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I want to create a group of polygons for a city that are 80km x 80km. Given a starting Lat and Long, my thought is I can add 80km to that point so that I get 4 points to create the polygon.

(x,y) -> (x+80km, y) -> (x+80km, y+80km) -> (x, y+80km) -> (x,y)

Where I'm having difficulty is finding a way to calculate the point +80km. I've found the SQL Server Spatial Tools and there is a function

SqlGeography LocateAlongGeog(SqlGeography g, double distance)

But so far I haven't been able to figure out how to use it. I will continue to play with this but if there are any other approaches I can take, or if anyone knows how to properly use this function, I'd be grateful.

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I have done similar things for radius searches, but it is far from trivial. We implemented the Haversine formula in T-SQL, for which there are some workarounds. Nowadays, you could do this with CLR stored procedures. Anyhow, this is not easy because a degree of longitude is smaller as you move toward the poles. Good luck. –  Pittsburgh DBA Feb 20 '12 at 21:06
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this might help zodiacal.com/tools/lat_table.php –  Aprillion Mar 16 '12 at 21:58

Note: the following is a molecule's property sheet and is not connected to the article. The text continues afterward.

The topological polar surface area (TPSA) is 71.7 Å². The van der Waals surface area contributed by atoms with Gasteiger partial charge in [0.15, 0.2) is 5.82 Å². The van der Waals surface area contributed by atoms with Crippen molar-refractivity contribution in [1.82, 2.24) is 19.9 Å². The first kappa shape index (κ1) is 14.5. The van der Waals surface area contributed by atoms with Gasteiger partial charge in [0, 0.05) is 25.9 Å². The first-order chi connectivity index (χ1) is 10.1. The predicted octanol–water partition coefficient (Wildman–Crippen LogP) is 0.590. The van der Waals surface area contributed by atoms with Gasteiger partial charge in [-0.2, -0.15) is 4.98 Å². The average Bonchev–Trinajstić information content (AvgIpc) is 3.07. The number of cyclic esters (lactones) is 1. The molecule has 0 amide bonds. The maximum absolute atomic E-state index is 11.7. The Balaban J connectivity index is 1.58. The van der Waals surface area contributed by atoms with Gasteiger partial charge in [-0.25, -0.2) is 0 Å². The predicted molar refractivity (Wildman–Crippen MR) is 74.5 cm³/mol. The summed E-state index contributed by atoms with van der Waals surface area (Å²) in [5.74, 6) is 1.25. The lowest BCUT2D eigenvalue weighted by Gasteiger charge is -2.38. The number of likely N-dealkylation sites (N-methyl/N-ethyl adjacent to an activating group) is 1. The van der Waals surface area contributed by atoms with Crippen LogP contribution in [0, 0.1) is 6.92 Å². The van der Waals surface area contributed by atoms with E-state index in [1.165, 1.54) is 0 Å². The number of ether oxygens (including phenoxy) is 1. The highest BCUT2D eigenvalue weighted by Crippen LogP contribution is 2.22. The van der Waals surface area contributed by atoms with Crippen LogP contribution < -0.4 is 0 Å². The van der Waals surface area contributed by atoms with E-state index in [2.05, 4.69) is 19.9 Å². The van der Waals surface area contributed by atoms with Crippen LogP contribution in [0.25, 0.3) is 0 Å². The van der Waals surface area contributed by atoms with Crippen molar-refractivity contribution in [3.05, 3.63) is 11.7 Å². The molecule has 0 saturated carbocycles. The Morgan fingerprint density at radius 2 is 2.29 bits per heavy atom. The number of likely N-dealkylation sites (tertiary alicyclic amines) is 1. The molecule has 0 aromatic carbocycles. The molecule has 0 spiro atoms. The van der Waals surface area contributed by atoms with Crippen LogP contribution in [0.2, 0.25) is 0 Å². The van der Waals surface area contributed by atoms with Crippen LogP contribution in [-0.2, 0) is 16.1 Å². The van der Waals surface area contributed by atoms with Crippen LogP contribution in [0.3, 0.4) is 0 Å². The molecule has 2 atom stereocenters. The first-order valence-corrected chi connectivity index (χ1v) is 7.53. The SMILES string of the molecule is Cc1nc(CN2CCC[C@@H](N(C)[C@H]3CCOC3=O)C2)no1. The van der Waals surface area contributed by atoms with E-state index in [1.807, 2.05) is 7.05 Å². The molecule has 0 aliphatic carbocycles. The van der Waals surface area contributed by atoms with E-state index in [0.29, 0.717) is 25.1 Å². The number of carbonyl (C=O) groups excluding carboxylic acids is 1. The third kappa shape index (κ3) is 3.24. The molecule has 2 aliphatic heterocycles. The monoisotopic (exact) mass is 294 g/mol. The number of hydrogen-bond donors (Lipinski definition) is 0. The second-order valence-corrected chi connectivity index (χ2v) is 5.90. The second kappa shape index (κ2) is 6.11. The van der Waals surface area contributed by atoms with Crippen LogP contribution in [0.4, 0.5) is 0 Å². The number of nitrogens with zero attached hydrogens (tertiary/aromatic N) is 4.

@deathApril - thanks for the link. It's interesting that the distance is the same regardless if you go north or south from the equator. –  brianestey Mar 18 '12 at 13:24

1 Answer 1

up vote 2 down vote accepted

Longitude is a "great circle" measure, i.e. if you draw a circle representing a particular longitude round the Earth, it's always a circle whose centre is the centre of the Earth - so to circumnavigate the Earth at a constant longitude, you always travel the same distance:

2 * PI * 6378 /* 6378 is the radius of the Earth in km */

So, moving North (i.e travelling along the same longitude) 80 km will increase your latitude by:

360 * 80 / (2 * PI * 6378) 

Latitude is trickier cos the distance travelled when you circumnavigate the Earth at the same latitude changes depending on the latitude at which you're travelling: however, the formula is simple and I looked it up at: http://www.newton.dep.anl.gov/askasci/env99/env086.htm

2 * PI * 6378 * COS(LAT)   /* where LAT is your Latitude */

So, if you are at latitude LAT, and move 80km East, you will increase your longitude by:

360 * 80 / (2 * PI * 6378 * COS(LAT))

Couple of things to note: a) 6378 is only accurate to the nearest km b) The East/West between your two Northerly points will not be precisely 80km - not significantly different for Latitudes between about 80 degrees North and 80 degrees South - as long as you're not looking for high-precision pinpoint accuracy (which I'm guessing with base measurements of 80 km you're not) it'll do just nicely (and point nicelt at Bing or Google, say) c) SQL calculates trigonometry functions using radians not degrees - so in SQL your cosine will need to be: COS(PI * LAT / 180)

HTH and makes some sort of sense

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I ended up doing something similar to this. Thanks for the input. –  brianestey Apr 18 '12 at 6:17

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